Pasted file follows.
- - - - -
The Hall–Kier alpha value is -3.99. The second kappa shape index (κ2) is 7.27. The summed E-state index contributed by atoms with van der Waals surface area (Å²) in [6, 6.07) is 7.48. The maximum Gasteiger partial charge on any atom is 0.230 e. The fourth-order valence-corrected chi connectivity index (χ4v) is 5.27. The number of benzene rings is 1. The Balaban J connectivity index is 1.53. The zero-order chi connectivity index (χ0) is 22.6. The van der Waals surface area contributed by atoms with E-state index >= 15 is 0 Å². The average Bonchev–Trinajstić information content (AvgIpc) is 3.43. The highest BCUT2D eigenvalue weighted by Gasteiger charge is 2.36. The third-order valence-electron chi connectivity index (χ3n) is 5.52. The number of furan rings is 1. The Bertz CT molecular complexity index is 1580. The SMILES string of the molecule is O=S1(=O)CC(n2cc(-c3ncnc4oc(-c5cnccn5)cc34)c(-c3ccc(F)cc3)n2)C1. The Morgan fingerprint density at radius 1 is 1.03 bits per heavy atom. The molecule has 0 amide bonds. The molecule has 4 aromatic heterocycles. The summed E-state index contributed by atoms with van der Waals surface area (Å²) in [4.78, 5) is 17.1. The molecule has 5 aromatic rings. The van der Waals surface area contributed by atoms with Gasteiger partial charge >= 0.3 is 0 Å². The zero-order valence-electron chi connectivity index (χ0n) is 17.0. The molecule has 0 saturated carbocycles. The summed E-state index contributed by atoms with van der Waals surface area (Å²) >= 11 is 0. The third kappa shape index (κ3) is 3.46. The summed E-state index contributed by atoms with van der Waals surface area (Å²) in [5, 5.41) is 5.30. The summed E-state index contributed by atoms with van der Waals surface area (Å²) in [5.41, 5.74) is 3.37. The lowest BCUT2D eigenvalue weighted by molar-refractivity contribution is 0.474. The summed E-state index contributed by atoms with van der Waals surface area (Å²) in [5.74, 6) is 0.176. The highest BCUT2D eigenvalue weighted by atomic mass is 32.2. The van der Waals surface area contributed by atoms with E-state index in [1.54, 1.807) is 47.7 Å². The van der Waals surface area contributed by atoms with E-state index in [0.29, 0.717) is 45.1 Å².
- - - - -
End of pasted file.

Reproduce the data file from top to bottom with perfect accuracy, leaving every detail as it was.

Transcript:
The Hall–Kier alpha value is -3.99. The second kappa shape index (κ2) is 7.27. The summed E-state index contributed by atoms with van der Waals surface area (Å²) in [6, 6.07) is 7.48. The maximum Gasteiger partial charge on any atom is 0.230 e. The fourth-order valence-corrected chi connectivity index (χ4v) is 5.27. The number of benzene rings is 1. The Balaban J connectivity index is 1.53. The zero-order chi connectivity index (χ0) is 22.6. The van der Waals surface area contributed by atoms with E-state index >= 15 is 0 Å². The average Bonchev–Trinajstić information content (AvgIpc) is 3.43. The highest BCUT2D eigenvalue weighted by Gasteiger charge is 2.36. The third-order valence-electron chi connectivity index (χ3n) is 5.52. The number of furan rings is 1. The Bertz CT molecular complexity index is 1580. The SMILES string of the molecule is O=S1(=O)CC(n2cc(-c3ncnc4oc(-c5cnccn5)cc34)c(-c3ccc(F)cc3)n2)C1. The Morgan fingerprint density at radius 1 is 1.03 bits per heavy atom. The molecule has 0 amide bonds. The molecule has 4 aromatic heterocycles. The summed E-state index contributed by atoms with van der Waals surface area (Å²) in [4.78, 5) is 17.1. The molecule has 5 aromatic rings. The van der Waals surface area contributed by atoms with Gasteiger partial charge >= 0.3 is 0 Å². The zero-order valence-electron chi connectivity index (χ0n) is 17.0. The molecule has 0 saturated carbocycles. The summed E-state index contributed by atoms with van der Waals surface area (Å²) >= 11 is 0. The third kappa shape index (κ3) is 3.46. The summed E-state index contributed by atoms with van der Waals surface area (Å²) in [5, 5.41) is 5.30. The summed E-state index contributed by atoms with van der Waals surface area (Å²) in [5.41, 5.74) is 3.37. The lowest BCUT2D eigenvalue weighted by molar-refractivity contribution is 0.474. The summed E-state index contributed by atoms with van der Waals surface area (Å²) in [5.74, 6) is 0.176. The highest BCUT2D eigenvalue weighted by atomic mass is 32.2. The van der Waals surface area contributed by atoms with E-state index in [1.54, 1.807) is 47.7 Å². The van der Waals surface area contributed by atoms with E-state index in [0.29, 0.717) is 45.1 Å².